October 16, 2013
It surprises me the number of people I encounter who don’t realize there is a difference between the pens used on higher-end Windows and Android tablets and those used on, say, the older iPads. The key is having an active digitizer built into the screen of the device.
The Surface Pro has an active digitizer, as does the Samsung Note. The older iPads and most other tablets have only a capacitive touch screen—built mainly for touch use with your finger (or a stub-nosed pen).
[2017 Update: The newer iPad Pro line also has an active digitizer when combined with the Apple Pencil.]
Advantages of an Active Digitizer
The advantages of an active digitizer are many:
- Automatic palm rejection. With an active digitizer, you do not need to worry about drawing stray lines when you rest the pad of your palm on the screen while writing. Sure, many software titles attempt a form of palm rejection by trying to predict where your palm will be, but the results are very mixed.
- Much more accurate point placement, finer lines. With an active digitizer, you get much more accurate placement of a fine point. That leads to being able to write finer and more compact notes, for example (which is a big deal for me). And when running Windows 8 in Desktop mode on a small tablet, you need often a fine and accurate point to manipulate the controls on the screen.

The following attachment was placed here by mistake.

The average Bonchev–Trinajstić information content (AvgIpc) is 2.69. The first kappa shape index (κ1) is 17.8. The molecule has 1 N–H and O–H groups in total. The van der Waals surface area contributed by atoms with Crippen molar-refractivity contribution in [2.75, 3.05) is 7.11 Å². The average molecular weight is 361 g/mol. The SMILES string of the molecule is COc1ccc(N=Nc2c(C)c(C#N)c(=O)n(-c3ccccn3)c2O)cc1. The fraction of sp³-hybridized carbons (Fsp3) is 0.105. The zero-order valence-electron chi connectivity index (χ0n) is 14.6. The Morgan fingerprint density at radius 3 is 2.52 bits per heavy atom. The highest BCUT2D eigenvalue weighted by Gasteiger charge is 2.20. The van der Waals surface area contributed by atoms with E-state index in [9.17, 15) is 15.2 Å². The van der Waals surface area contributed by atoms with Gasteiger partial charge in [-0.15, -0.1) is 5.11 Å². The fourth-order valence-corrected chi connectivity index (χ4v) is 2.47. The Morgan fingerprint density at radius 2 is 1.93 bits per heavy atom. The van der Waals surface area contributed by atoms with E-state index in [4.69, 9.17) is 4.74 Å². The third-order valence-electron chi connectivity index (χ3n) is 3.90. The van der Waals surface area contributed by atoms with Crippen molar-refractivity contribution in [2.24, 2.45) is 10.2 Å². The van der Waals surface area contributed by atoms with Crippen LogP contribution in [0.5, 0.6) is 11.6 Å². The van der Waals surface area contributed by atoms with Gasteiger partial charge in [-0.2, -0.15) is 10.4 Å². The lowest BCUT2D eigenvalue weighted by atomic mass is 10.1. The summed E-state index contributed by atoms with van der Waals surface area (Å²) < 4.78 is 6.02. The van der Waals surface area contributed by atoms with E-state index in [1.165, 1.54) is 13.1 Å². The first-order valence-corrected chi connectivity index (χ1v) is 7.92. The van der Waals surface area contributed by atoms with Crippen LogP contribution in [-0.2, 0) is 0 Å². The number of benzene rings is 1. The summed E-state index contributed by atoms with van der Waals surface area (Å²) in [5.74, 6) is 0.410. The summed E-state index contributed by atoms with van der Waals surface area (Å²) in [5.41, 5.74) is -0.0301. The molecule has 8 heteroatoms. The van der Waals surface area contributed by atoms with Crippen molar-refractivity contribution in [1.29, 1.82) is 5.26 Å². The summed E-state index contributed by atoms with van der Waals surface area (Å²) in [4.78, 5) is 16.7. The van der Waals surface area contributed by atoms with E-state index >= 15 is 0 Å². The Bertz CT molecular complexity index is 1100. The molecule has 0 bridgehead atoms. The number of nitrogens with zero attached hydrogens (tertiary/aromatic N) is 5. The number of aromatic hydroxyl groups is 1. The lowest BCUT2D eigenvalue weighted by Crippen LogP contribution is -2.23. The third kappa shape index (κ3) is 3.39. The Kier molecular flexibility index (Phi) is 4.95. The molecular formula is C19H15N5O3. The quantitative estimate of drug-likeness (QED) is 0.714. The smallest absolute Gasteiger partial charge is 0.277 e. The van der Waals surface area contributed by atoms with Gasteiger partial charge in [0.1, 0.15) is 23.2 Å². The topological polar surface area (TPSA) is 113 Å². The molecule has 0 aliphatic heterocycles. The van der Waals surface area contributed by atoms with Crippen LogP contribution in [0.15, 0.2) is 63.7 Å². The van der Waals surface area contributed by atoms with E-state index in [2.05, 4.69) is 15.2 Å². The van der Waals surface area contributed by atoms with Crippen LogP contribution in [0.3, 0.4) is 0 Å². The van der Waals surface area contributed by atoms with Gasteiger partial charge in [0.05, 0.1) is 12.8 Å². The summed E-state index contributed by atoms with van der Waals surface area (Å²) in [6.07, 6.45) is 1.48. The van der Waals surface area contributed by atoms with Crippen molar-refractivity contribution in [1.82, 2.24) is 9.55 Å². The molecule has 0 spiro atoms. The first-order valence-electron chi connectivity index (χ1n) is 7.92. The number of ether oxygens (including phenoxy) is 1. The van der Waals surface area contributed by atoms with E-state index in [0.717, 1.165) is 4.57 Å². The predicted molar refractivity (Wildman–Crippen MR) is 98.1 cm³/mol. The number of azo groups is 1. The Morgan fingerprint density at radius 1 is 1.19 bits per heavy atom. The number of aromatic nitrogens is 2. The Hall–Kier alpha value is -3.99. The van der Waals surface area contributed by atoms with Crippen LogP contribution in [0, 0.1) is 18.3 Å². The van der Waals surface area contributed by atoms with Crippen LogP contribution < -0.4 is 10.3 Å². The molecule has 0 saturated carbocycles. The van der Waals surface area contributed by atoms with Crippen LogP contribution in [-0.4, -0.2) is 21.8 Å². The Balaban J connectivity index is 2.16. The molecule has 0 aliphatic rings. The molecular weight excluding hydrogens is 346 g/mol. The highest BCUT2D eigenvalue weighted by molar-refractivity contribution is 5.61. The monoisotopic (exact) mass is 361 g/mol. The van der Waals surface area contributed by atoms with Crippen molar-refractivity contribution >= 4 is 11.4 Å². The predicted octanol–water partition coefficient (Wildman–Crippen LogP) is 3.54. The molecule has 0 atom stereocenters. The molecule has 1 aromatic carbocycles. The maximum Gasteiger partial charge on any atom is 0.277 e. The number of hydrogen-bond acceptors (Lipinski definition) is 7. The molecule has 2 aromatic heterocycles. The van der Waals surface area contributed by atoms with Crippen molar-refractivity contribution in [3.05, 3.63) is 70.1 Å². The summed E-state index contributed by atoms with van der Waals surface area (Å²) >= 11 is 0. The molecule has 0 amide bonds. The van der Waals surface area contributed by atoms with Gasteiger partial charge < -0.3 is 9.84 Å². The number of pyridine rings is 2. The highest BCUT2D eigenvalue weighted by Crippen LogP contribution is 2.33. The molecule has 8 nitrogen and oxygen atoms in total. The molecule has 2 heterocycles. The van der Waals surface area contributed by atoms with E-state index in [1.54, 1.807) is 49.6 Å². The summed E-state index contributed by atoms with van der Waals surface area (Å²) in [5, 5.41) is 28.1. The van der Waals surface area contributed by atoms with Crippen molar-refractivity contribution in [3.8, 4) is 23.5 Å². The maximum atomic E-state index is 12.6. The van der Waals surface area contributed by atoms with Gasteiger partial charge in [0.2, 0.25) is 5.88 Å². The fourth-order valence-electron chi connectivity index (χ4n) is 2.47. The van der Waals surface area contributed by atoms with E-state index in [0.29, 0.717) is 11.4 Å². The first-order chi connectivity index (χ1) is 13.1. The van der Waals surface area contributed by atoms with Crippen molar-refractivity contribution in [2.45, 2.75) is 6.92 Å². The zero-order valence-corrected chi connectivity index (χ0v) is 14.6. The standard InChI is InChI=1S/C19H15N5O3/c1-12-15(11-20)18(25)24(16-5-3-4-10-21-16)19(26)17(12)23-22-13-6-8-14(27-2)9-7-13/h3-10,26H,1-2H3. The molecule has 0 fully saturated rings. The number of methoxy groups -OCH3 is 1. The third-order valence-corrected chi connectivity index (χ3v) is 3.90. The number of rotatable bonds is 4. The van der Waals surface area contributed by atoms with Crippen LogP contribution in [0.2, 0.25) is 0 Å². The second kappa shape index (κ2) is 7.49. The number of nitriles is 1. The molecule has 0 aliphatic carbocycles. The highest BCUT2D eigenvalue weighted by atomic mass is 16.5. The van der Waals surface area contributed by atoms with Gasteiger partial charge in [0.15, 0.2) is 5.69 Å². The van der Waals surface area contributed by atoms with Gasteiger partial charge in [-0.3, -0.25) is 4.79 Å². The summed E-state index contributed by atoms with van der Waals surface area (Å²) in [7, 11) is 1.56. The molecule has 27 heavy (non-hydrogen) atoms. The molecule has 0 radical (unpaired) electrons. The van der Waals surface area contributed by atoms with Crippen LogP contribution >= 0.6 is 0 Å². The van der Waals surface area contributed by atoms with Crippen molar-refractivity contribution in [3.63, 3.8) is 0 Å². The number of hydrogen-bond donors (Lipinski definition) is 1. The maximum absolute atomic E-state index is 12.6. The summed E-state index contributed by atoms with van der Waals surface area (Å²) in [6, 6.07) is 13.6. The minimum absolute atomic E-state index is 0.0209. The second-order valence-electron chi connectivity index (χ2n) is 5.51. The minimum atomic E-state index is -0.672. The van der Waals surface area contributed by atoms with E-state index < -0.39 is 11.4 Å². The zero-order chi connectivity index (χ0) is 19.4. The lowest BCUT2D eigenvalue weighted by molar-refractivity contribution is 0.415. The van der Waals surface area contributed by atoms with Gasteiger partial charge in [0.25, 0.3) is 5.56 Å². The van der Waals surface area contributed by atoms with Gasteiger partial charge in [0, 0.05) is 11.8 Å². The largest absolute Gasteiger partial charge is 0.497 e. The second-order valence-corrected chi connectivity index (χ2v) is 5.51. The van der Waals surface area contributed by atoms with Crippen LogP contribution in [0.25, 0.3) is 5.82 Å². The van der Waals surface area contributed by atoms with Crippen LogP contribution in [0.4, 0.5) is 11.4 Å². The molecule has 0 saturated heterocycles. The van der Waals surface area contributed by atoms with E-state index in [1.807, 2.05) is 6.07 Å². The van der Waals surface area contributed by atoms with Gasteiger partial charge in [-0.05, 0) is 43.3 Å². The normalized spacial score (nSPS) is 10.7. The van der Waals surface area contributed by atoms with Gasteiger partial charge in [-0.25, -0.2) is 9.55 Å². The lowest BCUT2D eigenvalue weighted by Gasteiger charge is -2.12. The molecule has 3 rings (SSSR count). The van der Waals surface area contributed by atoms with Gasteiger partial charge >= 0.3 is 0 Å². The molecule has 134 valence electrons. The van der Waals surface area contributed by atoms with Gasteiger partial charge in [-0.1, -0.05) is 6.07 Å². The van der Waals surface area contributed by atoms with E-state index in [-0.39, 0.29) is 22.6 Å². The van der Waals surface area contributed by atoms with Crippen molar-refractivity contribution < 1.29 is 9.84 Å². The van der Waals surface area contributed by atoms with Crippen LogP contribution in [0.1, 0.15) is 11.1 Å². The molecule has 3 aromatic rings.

- Larger Range of Pressure Sensitivity. Should you be creating art work, having a wide range of pressure input matters.
One disadvantage: the pens are expensive, about $40 each if you buy them separately. And the screens themselves are more expensive (usually making the device higher-priced).
Read the Specs
So be careful when getting a tablet that says it comes with a pen. If it doesn’t say it has an active digitizer screen, you are getting less than you think. For example the new Lenovo Miix2 tablet (a brand new 8-inch Windows 8 tablet, $299) brags that it comes with a pen, but it’s not an active one. I suspect others will be skimping on this feature as more inexpensive tablets continue to roll out.
Other Windows Tablet Models that Have Active Digitizers
I focus on Windows tablets because they can run desktop Outlook, a primary tool in my MYN productivity system. So here are some other Windows tablets that have active digitizer pens.
First is my current favorite (but now dated) Lenovo ThinkPad Tablet 2. I would not buy one now as the processor is dated, but I am eager to see what Lenovo replaces that model with in the coming weeks—one with Bay Tray I am sure. Notice that the newish Lenovo Miix 10 does not (and has an old processor). The older Lenovo IdeaTab Lynx has no active pen. Lenovo is lagging on Bay Trail tablet announcements and so I am eager to see what they have up their sleeve.
The newly announced Dell Venue line has an active digitizer. That’s true in both the 10 inch and 8 inch models and it is built with Bay Trail. So this is the tablet to watch at the moment. [11/13/2013 Update: I mentioned this in a comment below, but thought I should move it up here. The blogs I’ve seen from people who have used the 8 inch version of the Dell Venue say the digitizer is pretty bad, that it’s not accurate enough to take notes with it, for example. Sounds like the 10 inch version will use the same digitizer. Too bad.]